Alistair Rolls: Baudelaire’s Paris: A New, Urban (Prose) Poetics
Prose poetry is essentially an urban form, although we should do better to refer to it as both essentially and existentially an urban form. A cursory look at the development of the prose poem in mid-nineteenth-century France provides an insight into just why and how this form came to embody the modern metropolis in which it is invariably set and with which it coincides.
As Baron Haussmann’s wave of urban renewal swept through Paris, bringing it—expropriations and all—from the Middle Ages right up to the cutting edge of Modernity, with which it became instantly synonymous, Charles Baudelaire was achieving fame as the author of Les Fleurs du mal (The Flowers of Evil). But even as his fame spread, Baudelaire’s disenchantment with the lot of the poet, and his verses, was leading him towards a new mode of expression. Where, famously, he had previously painted the poet as, inter alia, an albatross, majestic in the air but clumsy on the ground, he now sought to bring poetry down from the abstract objectivity of the Heavens into the mundanity of the city streets. And if he chose to smash the verse form of his art against the cobblestones of Paris, it was precisely because the city was as much beyond his comprehension as his poems were to the man in the street. The Paris that he remembered was fast becoming a mythology as the Paris that met his senses morphed ever faster into a space that was not his. In short, Paris was no longer what it had once been. And yet, of course, Paris was still undeniably Paris, with all that this signified. The new poetics that Baudelaire created captured this tension between the Paris that was and the Paris that was not. It was a poetics to encapsulate this paradox, both overarching it and pulsing at its heart: it would simultaneously present Paris in its everyday, prosaic reality and re-present it in all its poetic associations. The new poem symbolized a new critical stance in relation to the modern world and quickly became the instant-belated lens of Modernity itself: the oxymoronic ‘prose poem’ got both inside Paris (with the close-up of the developing art of photography) and soared above it (like the Montgolfière that adorned posters of the expositions universelles), capturing it doubly, (re)presenting it as the auto-antonymic capital of the alienating new urban experience.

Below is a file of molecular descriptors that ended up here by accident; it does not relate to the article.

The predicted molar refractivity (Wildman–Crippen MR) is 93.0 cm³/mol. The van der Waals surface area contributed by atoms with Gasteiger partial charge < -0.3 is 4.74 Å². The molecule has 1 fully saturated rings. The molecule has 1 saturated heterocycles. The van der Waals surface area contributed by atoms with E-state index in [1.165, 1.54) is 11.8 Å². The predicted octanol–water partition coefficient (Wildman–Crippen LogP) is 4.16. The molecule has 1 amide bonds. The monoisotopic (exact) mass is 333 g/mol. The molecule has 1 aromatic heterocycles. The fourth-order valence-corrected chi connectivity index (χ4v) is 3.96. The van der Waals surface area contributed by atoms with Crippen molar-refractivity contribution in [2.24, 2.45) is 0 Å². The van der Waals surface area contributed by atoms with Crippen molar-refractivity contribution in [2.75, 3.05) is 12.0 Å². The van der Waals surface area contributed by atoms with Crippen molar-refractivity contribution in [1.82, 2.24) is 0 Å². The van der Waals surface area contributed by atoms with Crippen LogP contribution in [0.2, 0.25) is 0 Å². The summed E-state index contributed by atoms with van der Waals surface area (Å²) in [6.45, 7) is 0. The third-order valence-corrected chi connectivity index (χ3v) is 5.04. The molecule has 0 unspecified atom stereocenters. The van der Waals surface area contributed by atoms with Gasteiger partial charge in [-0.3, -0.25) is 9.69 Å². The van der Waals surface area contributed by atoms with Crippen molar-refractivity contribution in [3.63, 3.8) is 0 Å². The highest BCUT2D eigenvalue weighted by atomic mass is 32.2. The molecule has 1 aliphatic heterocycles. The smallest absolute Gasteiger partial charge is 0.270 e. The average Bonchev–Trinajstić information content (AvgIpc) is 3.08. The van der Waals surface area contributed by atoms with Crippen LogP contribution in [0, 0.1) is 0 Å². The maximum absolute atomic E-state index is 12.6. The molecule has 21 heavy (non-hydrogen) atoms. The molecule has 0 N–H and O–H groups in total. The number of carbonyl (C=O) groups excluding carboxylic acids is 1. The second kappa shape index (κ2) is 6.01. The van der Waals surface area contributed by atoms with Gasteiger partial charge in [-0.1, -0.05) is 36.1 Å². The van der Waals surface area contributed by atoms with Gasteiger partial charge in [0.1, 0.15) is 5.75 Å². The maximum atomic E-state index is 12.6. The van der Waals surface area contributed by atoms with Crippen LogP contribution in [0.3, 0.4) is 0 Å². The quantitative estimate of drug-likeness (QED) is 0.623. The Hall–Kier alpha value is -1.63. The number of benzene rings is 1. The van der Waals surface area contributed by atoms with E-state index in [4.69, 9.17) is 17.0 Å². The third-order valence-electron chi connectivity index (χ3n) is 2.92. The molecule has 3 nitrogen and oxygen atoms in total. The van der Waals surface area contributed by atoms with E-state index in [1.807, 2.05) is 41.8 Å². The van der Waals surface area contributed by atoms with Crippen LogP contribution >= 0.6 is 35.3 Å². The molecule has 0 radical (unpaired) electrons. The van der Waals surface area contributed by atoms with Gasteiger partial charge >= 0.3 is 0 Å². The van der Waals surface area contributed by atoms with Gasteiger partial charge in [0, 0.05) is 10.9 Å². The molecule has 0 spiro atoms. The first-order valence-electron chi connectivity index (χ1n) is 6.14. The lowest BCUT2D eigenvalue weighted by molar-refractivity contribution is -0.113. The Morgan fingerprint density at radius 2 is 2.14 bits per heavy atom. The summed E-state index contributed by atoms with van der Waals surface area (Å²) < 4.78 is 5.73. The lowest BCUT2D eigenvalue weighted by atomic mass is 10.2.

The oxymoronic nature of the prose poem cannot be overstated—it is markedly not a prosaic form of poetry or a poetic form of prose. It makes no attempt to synthesize the binary terms of the albatross’s predicament. Instead, Paris is now both on the wing and on the ground, poetic and prosaic, at the same time. As Baudelaire notes in his prefatory letter to Arsène Houssaye, his collection of little prose poems, or Paris Spleen “has neither head nor tail, since, on the contrary, everything in it is both head and tail, alternately and reciprocally”. In this way, every line of every prose poem serves no purpose other than to pose the conundrum of prose poetics, and in so doing to perform Parisian self-alterity. Thus, the poems typically balance on a central axis, ostensibly offering two distinct halves (a poetic one and a prosaic one). But on closer inspection, the poetic half exalts the Beauty of “things” and the prosaic half teems with capitalized Abstract Values; indeed, the central axis itself (marked by a knock on a door or a disingenuous adverb of concession) functions as a problematic limen, both demarcating and promoting transgression.